Steve
11-24-2014, 07:02 PM   #27
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Hi Astro,
I put my ist ds in Auto-Pict with the 18~55mm kit lens to check your problem.
Photo#1 below is with the on-camera flash, at 18mm.
Note that the image is garish and the piano keys and white picture frame are saturated,
while other items are a bit under-exposed
If there was a face in there , it would be over-exposed and/or too white from my experience.

Years ago I had similar problems with the small AF16 flash on the ME Super.
It was explained to me that the cause was the flash being almost on the axis of the lens,
and furthermore, the flash beam from a low GN flash is necessarily narrow and parallel to the axis.
so I purchased the flash bracket (photo#2), which has rotation and tilt.

The bracket makes a big difference, especially if bounce flash is used.
The photo#3 is with the AF360FGZ on the bracket, and set with the diffuser, pointing up,
with the white reflector pointing to the subject.

My M4/3 camera takes better flash photos with the on-camera flash than the Pentax does.
I think that is because the sensor/lens is smaller, and the flash pops up higher, to result in
moving the flash relatively up off the axis.

Another trick I do with the ist ds is to put a little rectangle of black electrical tape
on the axis of the flash lens (photo#4). Then put the camera in M mode and use the aperture ring to control exposure.
This works well with the Vivitar 28mm 1:2.0 CFWA which has a long snout. With this lens and that method the ist ds can expose industrial photos
(look at the metal dust on that lens filter!) from 1:5 to about 5 metres.
But I have not tried that for family photos.

Hope you sort out your flash photos!
Attached Images
View Picture EXIF
PENTAX *ist DS  Photo 
View Picture EXIF
PENTAX K-01  Photo 
View Picture EXIF
PENTAX *ist DS  Photo 
View Picture EXIF
PENTAX K-01  Photo 
11-24-2014, 08:09 PM   #28
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QuoteOriginally posted by stevebrot Quote
That may be the cause of your overexposure. In "Auto Pict" mode and all scene modes (one whole side of mode dial), the flash is supposed to pop up automatically and the camera's P-TTL system is used to properly expose the scene. If you raise the flash manually in those modes it will discharge at full power. Most of the other modes (P, Av, Tv, M)), the camera will not pop the flash up automatically. In those modes when you raise the flash manually, P-TTL is always used unless it is turned off with the four-way controller.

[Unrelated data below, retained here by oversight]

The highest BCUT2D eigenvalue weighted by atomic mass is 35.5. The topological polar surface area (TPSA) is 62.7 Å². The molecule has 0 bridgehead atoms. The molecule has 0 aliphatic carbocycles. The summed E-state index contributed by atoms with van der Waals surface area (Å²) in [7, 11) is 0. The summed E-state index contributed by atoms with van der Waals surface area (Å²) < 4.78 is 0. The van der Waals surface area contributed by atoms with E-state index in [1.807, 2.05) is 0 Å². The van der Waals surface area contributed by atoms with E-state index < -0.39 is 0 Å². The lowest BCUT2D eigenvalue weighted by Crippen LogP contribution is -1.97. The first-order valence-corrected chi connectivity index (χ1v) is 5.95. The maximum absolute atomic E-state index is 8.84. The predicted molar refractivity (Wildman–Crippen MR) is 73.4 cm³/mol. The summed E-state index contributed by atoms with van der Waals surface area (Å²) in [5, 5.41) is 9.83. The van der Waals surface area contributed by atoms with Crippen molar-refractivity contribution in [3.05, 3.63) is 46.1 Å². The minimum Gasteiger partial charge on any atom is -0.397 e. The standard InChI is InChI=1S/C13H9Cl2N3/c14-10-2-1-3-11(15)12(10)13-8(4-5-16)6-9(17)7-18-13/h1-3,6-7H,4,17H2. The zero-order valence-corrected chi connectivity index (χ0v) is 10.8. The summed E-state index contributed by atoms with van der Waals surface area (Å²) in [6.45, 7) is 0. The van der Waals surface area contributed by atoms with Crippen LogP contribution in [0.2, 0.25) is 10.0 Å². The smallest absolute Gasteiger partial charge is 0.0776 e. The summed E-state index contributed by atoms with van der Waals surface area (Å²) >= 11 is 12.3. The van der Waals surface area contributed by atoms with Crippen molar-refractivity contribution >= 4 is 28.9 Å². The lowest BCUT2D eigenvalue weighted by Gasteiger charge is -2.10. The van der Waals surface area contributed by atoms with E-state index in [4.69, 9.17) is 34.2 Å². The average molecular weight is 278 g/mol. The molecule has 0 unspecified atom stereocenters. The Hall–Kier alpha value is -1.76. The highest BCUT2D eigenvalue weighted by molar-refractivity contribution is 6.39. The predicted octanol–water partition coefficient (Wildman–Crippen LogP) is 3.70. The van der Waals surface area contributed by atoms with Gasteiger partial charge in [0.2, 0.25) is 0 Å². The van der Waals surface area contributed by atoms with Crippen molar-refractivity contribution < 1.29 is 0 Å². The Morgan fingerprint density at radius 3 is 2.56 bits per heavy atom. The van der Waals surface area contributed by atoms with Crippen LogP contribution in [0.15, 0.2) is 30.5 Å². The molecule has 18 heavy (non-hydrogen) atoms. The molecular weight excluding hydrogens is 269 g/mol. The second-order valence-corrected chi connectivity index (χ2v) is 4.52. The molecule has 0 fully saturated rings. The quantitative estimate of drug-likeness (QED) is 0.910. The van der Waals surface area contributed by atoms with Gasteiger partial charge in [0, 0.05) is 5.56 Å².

I had not heard of that, but then I've never used Green mode.

Last edited by audiobomber; 11-24-2014 at 08:33 PM.
11-24-2014, 08:28 PM   #29
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QuoteOriginally posted by stevebrot Quote
In "Auto Pict" mode and all scene modes (one whole side of mode dial), the flash is supposed to pop up automatically and the camera's P-TTL system is used to properly expose the scene. If you raise the flash manually in those modes it will discharge at full power.
I just tried that both ways on the ist ds with the 18~55.
switch off
1) In Auto Pict mode, switch on, manually raise flash by the button, then expose a photo.
switch off
1) In Auto Pict mode, switch on, half press shutter, flash raises, then expose a photo.

The histograms of both photos ( close ups of a stainless coffee pot) were almost the same.
In both photos, at iso 200, the camera set 1/60th and f/5.6
In both cases the flash pre-fired a burst to focus
11-25-2014, 02:52 AM   #30
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QuoteOriginally posted by wombat2go Quote
*snip*
so I purchased the flash bracket (photo#2), which has rotation and tilt.
*snip*
Which is also quite convenient should you want to do bounce-flash portraits in (duh!) portrait orientation and still get the benefits of the white card (i.e. catchlights)...